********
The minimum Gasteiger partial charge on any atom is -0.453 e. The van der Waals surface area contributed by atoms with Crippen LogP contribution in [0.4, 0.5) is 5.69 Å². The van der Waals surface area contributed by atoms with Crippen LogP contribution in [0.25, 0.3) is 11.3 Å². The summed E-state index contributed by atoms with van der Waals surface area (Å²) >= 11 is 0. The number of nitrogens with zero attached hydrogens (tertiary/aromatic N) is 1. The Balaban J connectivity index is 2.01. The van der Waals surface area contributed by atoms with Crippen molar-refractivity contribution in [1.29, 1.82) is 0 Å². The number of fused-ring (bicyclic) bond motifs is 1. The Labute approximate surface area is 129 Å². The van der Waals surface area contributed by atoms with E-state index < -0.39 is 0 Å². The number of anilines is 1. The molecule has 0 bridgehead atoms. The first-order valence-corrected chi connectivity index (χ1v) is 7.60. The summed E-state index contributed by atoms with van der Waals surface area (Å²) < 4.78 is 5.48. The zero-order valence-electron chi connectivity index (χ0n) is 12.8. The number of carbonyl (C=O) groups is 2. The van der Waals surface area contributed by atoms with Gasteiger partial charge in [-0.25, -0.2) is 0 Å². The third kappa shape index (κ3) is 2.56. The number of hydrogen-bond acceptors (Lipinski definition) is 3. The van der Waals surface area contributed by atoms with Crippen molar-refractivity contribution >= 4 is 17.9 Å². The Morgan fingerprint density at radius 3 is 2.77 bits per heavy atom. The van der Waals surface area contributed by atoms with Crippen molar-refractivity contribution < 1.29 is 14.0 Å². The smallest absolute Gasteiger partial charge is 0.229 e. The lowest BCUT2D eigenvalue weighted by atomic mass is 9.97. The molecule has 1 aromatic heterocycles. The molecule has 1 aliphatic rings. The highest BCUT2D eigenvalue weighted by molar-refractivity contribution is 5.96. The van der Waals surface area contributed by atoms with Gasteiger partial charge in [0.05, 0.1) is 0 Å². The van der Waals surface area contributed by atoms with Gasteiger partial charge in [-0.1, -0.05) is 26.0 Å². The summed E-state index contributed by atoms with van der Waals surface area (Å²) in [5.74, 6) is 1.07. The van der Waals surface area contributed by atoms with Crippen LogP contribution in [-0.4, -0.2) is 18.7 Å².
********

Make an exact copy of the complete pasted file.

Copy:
The minimum Gasteiger partial charge on any atom is -0.453 e. The van der Waals surface area contributed by atoms with Crippen LogP contribution in [0.4, 0.5) is 5.69 Å². The van der Waals surface area contributed by atoms with Crippen LogP contribution in [0.25, 0.3) is 11.3 Å². The summed E-state index contributed by atoms with van der Waals surface area (Å²) >= 11 is 0. The number of nitrogens with zero attached hydrogens (tertiary/aromatic N) is 1. The Balaban J connectivity index is 2.01. The van der Waals surface area contributed by atoms with Crippen molar-refractivity contribution in [1.29, 1.82) is 0 Å². The number of fused-ring (bicyclic) bond motifs is 1. The Labute approximate surface area is 129 Å². The van der Waals surface area contributed by atoms with E-state index < -0.39 is 0 Å². The number of anilines is 1. The molecule has 0 bridgehead atoms. The first-order valence-corrected chi connectivity index (χ1v) is 7.60. The summed E-state index contributed by atoms with van der Waals surface area (Å²) < 4.78 is 5.48. The zero-order valence-electron chi connectivity index (χ0n) is 12.8. The number of carbonyl (C=O) groups is 2. The van der Waals surface area contributed by atoms with Gasteiger partial charge in [-0.25, -0.2) is 0 Å². The third kappa shape index (κ3) is 2.56. The number of hydrogen-bond acceptors (Lipinski definition) is 3. The van der Waals surface area contributed by atoms with Crippen molar-refractivity contribution >= 4 is 17.9 Å². The Morgan fingerprint density at radius 3 is 2.77 bits per heavy atom. The van der Waals surface area contributed by atoms with Crippen molar-refractivity contribution < 1.29 is 14.0 Å². The smallest absolute Gasteiger partial charge is 0.229 e. The lowest BCUT2D eigenvalue weighted by atomic mass is 9.97. The molecule has 1 aromatic heterocycles. The molecule has 1 aliphatic rings. The highest BCUT2D eigenvalue weighted by molar-refractivity contribution is 5.96. The van der Waals surface area contributed by atoms with Gasteiger partial charge in [0.05, 0.1) is 0 Å². The van der Waals surface area contributed by atoms with Gasteiger partial charge in [-0.1, -0.05) is 26.0 Å². The summed E-state index contributed by atoms with van der Waals surface area (Å²) in [5.74, 6) is 1.07. The van der Waals surface area contributed by atoms with Crippen LogP contribution in [-0.4, -0.2) is 18.7 Å².